I.

Just after noon on Friday, February 11, 2000, police arrested Leary on charges of criminal sexual conduct against a minor and brought him to the Livingston County Jail. During the intake process later that night, according to Leary, officer Denis McGuckin called Leary a "sick prick" and struck him on the back of the neck. JA 640. That same evening, according to Leary, officer Scott Stone "mentioned] to [Leary] that once other inmates found out what he did that there would be no protection from anyone here at the jail," JA 391, and proceeded to tell other inmates that Leary "was in for raping a nine year old girl," JA 846. The inmates began harassing Leary about the child-rape charges on Sunday morning and beat him severely that evening. An ambulance took him to the hospital, where he was treated for facial fractures and a skull fracture.

Leary filed this § 1983 action against Livingston County, Stone and McGuckin. In ruling on the defendants' motions for summary judgment, the district court denied qualified immunity to Stone as to the deliberate-indifference claim against him and denied qualified immunity to McGuckin as to the excessive-force claim against him. Stone and McGuckin filed this interlocutory appeal.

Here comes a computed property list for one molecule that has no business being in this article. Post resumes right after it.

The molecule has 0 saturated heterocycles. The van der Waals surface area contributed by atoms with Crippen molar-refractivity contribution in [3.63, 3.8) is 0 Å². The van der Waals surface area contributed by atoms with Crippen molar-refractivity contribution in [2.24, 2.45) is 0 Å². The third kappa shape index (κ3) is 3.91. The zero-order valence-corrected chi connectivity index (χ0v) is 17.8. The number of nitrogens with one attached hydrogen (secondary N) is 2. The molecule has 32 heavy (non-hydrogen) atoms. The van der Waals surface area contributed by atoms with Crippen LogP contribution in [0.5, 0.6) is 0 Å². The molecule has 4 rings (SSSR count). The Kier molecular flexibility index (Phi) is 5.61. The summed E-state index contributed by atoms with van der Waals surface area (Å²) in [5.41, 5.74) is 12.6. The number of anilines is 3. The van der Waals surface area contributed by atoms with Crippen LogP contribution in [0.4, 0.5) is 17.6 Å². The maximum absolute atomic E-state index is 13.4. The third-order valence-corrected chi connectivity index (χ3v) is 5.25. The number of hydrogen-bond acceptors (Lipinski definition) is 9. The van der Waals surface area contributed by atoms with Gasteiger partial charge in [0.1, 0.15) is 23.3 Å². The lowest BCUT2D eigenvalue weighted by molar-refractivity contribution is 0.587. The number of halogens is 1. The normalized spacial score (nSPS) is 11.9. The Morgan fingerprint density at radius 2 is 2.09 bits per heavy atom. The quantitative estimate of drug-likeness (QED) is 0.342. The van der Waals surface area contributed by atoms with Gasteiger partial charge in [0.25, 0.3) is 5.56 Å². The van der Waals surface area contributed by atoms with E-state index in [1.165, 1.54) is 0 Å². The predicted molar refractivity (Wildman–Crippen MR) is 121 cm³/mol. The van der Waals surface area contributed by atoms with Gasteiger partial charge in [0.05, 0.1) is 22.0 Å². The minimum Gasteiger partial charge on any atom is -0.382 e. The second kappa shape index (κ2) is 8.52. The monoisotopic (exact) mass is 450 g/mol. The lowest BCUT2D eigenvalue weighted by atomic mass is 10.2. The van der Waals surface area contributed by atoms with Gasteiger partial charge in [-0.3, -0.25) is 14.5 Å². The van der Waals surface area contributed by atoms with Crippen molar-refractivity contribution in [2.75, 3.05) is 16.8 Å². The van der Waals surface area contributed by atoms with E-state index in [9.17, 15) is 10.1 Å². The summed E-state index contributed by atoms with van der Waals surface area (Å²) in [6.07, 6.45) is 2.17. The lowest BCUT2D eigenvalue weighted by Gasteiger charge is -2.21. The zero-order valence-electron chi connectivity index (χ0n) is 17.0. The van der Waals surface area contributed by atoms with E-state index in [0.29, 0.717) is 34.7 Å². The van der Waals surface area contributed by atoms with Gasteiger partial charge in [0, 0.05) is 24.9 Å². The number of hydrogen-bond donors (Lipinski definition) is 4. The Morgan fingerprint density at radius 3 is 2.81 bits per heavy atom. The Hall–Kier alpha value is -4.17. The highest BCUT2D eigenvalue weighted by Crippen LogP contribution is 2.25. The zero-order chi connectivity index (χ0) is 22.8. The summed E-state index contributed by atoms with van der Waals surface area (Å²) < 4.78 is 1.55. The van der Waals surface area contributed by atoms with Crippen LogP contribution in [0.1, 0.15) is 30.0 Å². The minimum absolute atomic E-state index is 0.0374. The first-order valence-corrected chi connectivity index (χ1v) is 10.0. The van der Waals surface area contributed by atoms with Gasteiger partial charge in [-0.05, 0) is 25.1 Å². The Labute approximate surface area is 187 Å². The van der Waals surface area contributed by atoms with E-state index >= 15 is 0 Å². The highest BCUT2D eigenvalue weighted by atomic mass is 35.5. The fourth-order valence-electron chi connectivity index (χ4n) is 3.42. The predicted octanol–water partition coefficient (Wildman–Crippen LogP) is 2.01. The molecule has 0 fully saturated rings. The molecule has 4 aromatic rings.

II.

To overcome a qualified-immunity defense in the setting of a constitutional tort, a plaintiff must establish (1) that the defendant violated a "constitutional right" and (2) that the right "was clearly established." Saucier v. Katz, 533 U.S. 194, 201, 121 S.Ct. 2151, 150 L.Ed.2d 272 (2001). We decide the first question before we reach the second one. Id. at 200, 121 S.Ct. 2151.

A.